FFWD REW

Doors open for a behind-the-scenes glimpse of Calgary buildings

Take a tour of water treatment plants galleries and more

When Calgary organizations opened their doors to the public for the first time last year to provide a glimpse of their inner workings nobody knew quite what to expect. Still the inaugural Doors Open YYC event was a success with approximately 16000 people and 30 venues participating.

This year Alyssa Berry of the Doors Open YYC marketing committee says the organizers and hosts have a better of idea of what the guests are looking for such as guided tours talks and hands-on experiences. “We’re kind of catering the programming a little bit more” she adds.

For example from September 27 to 29 not only can people get a sneak peak at places like the new KidSIM Simulation Centre a 3600-square-foot facility providing pediatric simulation training at the Alberta Children’s Hospital that will open later this fall but they will also get a behind-the-scenes tour showing how the equipment works and a chance to try some of it for themselves.

Doors Open events are held in cities throughout the world to allow people free access to architecturally historically culturally and socially significant buildings. In Toronto the event started in 2000 and now involves about 600 venues and two million visitors annually. Doors Open YYC launched last year with some start-up funding from Calgary 2012 and this year’s event is supported in part by Alberta Culture Days. Berry says the total number of venues participating has stayed about the same with some new sites taking the place of others but the volunteer-run association believes “there’s a lot of room to grow” in the future.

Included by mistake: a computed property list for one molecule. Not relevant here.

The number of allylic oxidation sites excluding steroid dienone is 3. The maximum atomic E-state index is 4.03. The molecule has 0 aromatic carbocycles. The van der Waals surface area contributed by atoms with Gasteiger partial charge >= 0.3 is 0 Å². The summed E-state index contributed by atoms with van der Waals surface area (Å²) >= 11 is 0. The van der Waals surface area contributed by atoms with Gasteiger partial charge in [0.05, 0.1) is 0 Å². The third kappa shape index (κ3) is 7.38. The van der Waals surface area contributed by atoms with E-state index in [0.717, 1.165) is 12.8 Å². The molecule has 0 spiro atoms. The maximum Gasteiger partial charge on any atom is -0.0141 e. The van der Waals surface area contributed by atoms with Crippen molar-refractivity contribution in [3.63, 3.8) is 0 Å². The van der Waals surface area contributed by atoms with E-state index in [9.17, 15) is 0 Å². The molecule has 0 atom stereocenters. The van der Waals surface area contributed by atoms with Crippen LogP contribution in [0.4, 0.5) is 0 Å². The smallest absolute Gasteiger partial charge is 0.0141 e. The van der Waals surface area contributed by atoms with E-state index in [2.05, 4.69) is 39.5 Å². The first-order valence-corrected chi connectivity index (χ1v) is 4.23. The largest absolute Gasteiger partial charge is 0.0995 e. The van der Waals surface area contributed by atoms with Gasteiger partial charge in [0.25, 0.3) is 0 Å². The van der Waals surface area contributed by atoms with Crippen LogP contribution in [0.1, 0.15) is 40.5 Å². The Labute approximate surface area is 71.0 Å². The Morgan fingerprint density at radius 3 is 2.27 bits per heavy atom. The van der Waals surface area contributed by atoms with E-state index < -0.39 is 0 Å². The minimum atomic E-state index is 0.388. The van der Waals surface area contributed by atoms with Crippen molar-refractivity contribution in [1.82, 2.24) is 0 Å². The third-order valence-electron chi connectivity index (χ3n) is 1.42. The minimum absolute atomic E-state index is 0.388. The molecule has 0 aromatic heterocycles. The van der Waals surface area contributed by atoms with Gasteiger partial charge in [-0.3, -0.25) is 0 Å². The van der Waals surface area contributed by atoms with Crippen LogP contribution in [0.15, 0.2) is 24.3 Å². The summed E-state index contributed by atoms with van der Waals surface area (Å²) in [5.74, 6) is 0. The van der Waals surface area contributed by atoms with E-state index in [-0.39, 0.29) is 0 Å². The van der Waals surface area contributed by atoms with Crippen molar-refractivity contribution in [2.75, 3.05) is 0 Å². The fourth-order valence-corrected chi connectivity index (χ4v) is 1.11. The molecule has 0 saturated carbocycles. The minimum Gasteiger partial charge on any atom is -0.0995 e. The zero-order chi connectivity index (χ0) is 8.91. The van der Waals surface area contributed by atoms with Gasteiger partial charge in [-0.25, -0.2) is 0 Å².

“I think our relationship with the city is a little stronger” says Berry. “There are more city facilities this year and a few more cultural centres this year as well.”

Two of the more popular venues last year were the city’s traffic management centre and Victoria Park bus barns which Berry says are places people know about but don’t necessarily understand or think about. She adds that this year the committee was excited to add the Glenbow Water Treatment Centre to that list.

“The city being able to open up all these off-limits places sort of lends itself to people better understanding what the city does where the taxpayers’ money goes” says Berry. “So when you flush the toilet you don’t have to think about where that goes.”

Some of the other highlights include a scavenger hunt at the Esker Foundation aquatic insect studies at Ralph Klein Park a chance to design a space at DIRTT Environmental Solutions and guided tours at three historic cemeteries.

All the venues are open free of charge but some require pre-registration. A complete list of venues and programming is online at doorsopenyyc.org.

Doors Open YYC runs from September 27 to 29 at various venues.

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